June 26, 2003
Berkowitz Blasts House Leadership For Irresponsible Budget
Former State Representative Sam Berkowitz (D-Memphis) said recently that the budget pushed through by GOP leadership during last week's Special Session of the Missouri General Assembly is "irresponsible and heartless" due to the $340 million it will cut from schools and colleges - and still remains $240 million out of balance.
"For the Republican leadership of the House to stand up and say it is proud of a budget that is $240 million out of balance and represents the biggest education cut in the state history is beyond irresponsible," said Berkowitz. "The frustrating thing is, they wouldn't even consider alternatives. They stood by and protected their buddies in the corporate boardrooms and left the children of the state high and dry.
The first budget passed by the General Assembly was $367 million out of balance and made huge cuts to elementary and secondary education, higher education, and services to the poor, disabled, elderly, handicapped, and mentally ill. Due to the receipt of one-time facial relief money from the federal government, some of the cuts to key programs aiding the disadvantaged and poor were restored.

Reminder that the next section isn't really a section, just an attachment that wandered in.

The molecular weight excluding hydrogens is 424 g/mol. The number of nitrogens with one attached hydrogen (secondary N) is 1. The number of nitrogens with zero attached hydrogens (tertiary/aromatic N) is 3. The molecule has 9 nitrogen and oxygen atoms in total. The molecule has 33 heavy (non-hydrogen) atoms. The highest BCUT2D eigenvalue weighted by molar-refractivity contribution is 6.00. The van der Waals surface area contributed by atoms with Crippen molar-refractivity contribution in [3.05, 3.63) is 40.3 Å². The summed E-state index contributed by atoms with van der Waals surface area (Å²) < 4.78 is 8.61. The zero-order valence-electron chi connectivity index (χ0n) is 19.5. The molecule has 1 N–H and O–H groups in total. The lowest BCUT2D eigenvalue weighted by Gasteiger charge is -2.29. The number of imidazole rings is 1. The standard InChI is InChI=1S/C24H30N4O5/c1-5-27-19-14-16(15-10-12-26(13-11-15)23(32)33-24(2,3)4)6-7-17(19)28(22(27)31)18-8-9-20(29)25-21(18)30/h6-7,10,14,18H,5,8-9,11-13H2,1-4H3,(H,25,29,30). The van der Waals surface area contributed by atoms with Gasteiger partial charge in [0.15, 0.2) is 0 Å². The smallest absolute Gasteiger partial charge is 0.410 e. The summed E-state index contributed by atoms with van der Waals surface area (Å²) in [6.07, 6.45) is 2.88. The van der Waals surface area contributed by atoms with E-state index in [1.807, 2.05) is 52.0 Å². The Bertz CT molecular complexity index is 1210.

But because GOP-budget makers based their funding levels on January projections, education funding now looks worse than it did in May, Berkowitz said. He is a former teacher and coach.
"This budget has no basis in reality," said Berkowitz.
Wednesday, Governor Bob Holden announced he would again veto the two bills related to school funding, and would call the legislature into a second special session to consider funding alternatives to shore up the budgets for schools and colleges. He has asked lawmakers to approve a plan to eliminate corporate tax breakers and use the funds for education programs. The governor also continues to want to put a funding plan before voters. GOP leaders in the House and Senate refused to even consider either option.
Without additional funding, cuts to elementary and secondary education will total $340 million, while funding to colleges and universities will total $60 million. An estimated 3,400 teachers and staff will lose their jobs under this plan.
"It is my hope that after they talk to their constituents and see what this will do to our schools, they will see just how important this issue is," said Berkowitz. "I hope lawmakers come back in September and do what it takes to provide for our children's future".